Lorena Andrade, Co-founder & Board Treasurer
Maria Perales Sanchez, Board Secretary
María Perales Sánchez, is the board Secretary of Alianza Nacional de Campesinas, Inc. Ms. Perales Sanchez is originally from Guanajuato, Mexico, and comes from a large family of Mexican farmworkers. She serves as a policy fellow at Centro De los Derechos del Migrante, Inc. (CDM), a transnational migrant workers’ rights organization. As an immigrant herself, Maria is committed to working alongside all migrant communities to combat abuses and advance justice.
At the age of sixteen, Maria began to advocate around DACA (Deferred Action for Childhood Arrivals), informing qualifying applicants about the process. While in college, Maria organized with her campus immigration advocacy group on issues surrounding wage theft, policing and immigration enforcement, deaths of migrants along the U.S.-Mexico border, and rights for day laborers. She also served as interpreter for asylum-seeking Central American women and unaccompanied minors in Texas. At CDM, she works alongside farmworkers, crab pickers, and other migrant worker women on issues of sexual assault and discrimination to advance workers’ rights and advocate for humane public policies.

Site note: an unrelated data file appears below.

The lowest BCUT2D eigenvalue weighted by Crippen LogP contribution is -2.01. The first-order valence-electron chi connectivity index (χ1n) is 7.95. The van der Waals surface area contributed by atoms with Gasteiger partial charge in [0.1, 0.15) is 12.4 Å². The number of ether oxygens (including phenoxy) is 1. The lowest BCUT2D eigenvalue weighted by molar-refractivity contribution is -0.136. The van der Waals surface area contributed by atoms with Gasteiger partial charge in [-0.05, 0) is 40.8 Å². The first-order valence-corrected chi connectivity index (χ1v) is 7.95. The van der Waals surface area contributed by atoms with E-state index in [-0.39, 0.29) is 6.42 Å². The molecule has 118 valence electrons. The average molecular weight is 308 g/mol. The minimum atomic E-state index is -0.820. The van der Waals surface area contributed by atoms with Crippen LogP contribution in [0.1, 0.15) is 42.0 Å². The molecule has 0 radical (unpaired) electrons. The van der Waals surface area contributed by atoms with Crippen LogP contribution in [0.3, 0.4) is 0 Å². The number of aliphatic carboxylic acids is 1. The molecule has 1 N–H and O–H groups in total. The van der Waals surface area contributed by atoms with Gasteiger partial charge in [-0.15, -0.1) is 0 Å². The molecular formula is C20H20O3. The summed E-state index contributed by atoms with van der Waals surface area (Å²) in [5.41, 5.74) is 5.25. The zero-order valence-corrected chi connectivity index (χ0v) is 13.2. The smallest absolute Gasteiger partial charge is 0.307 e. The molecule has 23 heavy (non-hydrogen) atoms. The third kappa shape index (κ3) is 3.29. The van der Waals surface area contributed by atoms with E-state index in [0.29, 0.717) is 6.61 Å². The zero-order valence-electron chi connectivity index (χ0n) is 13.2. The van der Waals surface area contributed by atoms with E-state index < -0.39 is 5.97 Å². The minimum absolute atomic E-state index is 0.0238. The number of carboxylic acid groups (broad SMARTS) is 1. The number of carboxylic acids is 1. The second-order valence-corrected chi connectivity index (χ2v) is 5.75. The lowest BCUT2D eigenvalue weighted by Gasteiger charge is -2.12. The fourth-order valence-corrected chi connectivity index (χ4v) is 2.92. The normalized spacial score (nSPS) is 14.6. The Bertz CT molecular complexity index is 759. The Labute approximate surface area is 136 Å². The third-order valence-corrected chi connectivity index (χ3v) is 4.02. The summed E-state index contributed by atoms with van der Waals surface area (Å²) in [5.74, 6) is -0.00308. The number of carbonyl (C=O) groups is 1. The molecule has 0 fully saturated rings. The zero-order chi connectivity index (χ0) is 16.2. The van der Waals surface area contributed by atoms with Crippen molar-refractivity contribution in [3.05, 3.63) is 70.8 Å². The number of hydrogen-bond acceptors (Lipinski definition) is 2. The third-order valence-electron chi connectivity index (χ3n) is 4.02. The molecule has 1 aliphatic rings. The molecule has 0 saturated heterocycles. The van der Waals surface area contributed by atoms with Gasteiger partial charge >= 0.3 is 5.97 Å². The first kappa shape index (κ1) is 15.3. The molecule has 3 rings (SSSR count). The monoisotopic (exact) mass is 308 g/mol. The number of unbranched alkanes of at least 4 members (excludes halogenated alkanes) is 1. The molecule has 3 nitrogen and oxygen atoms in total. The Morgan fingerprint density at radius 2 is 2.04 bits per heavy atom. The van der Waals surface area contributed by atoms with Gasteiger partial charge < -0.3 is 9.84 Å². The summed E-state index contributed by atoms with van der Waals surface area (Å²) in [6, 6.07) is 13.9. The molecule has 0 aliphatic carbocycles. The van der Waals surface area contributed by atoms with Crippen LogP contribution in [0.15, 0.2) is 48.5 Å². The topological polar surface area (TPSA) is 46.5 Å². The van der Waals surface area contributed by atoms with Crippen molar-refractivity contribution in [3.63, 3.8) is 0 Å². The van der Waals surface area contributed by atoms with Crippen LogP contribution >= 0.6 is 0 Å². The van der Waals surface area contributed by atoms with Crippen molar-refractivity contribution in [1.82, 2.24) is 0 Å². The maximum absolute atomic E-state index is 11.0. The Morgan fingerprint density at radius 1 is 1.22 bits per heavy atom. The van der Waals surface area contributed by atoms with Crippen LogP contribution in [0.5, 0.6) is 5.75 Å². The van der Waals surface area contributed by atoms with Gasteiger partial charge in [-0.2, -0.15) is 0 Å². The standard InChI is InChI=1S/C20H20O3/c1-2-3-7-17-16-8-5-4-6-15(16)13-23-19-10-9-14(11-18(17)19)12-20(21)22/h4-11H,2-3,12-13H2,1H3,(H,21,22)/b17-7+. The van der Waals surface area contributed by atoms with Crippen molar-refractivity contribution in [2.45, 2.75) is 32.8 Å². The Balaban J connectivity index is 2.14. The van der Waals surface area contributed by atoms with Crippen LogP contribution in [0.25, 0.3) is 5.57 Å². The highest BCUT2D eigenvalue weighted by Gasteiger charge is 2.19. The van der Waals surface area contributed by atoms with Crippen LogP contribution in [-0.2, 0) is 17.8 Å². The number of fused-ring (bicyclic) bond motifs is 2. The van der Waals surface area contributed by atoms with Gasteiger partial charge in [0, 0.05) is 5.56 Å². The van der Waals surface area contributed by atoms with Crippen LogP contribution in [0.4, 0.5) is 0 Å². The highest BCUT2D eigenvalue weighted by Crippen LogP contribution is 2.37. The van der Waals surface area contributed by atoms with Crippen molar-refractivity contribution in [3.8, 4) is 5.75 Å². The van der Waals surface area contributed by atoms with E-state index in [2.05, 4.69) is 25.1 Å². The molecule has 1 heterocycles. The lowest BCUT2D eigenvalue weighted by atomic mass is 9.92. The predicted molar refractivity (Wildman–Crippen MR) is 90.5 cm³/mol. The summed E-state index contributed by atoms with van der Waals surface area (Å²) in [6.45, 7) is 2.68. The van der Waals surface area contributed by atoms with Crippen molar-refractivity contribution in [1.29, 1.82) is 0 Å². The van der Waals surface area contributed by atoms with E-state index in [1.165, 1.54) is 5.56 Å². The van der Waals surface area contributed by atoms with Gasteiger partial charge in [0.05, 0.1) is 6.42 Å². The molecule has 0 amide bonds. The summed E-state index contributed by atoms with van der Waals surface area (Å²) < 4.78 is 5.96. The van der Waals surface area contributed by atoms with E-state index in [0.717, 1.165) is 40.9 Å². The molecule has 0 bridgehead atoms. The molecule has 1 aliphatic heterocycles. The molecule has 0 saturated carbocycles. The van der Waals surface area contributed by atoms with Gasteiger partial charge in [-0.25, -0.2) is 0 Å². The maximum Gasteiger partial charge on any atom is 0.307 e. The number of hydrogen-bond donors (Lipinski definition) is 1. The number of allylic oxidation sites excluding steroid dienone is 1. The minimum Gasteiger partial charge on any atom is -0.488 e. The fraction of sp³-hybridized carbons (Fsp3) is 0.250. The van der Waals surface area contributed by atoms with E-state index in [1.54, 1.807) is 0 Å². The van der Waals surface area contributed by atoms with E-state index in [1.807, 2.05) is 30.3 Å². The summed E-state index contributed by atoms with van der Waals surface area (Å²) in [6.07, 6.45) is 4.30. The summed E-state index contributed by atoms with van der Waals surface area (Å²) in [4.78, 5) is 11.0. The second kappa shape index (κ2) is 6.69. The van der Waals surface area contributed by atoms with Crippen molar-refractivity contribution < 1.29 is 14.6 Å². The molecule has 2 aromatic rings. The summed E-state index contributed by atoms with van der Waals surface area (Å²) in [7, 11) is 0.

A member of the first-generation, low-income community, Maria earned a B.A. from Princeton University in Public and International Affairs with minors in Latino and Latin American Studies.
Elodia Salvador, Board member
Elodia Salvador is a Board member of Alianza Nacional de Campesinas. She is also a board member of Líderes Campesinas. She is a single mother of two children and an indigenous woman from Guerrero, Mexico. Her native language is Nahuatl. She is the third of nine children. She worked since the age of nine in her home country to help her mother and siblings. In her teen years, she immigrated in the late nineties to work in two jobs: as a nanny and in a packing house the first year. Then has worked only in agriculture in packinghouses and in the fields of central coast region of California. She has endured much abuse and exploitation in her various jobs to support her mother, her siblings and her two children. Her multiple work experiences strengthen her noble character as she struggled as a survivor of multiple abuses in these workplaces. As she joined Líderes Campesinas, she learned about her rights. She became an advocate and supports others specially women, to learn their rights. She has become a champion in supporting women and guiding them to places of safety. This year she joined the board of Alianza Nacional de Campesinas.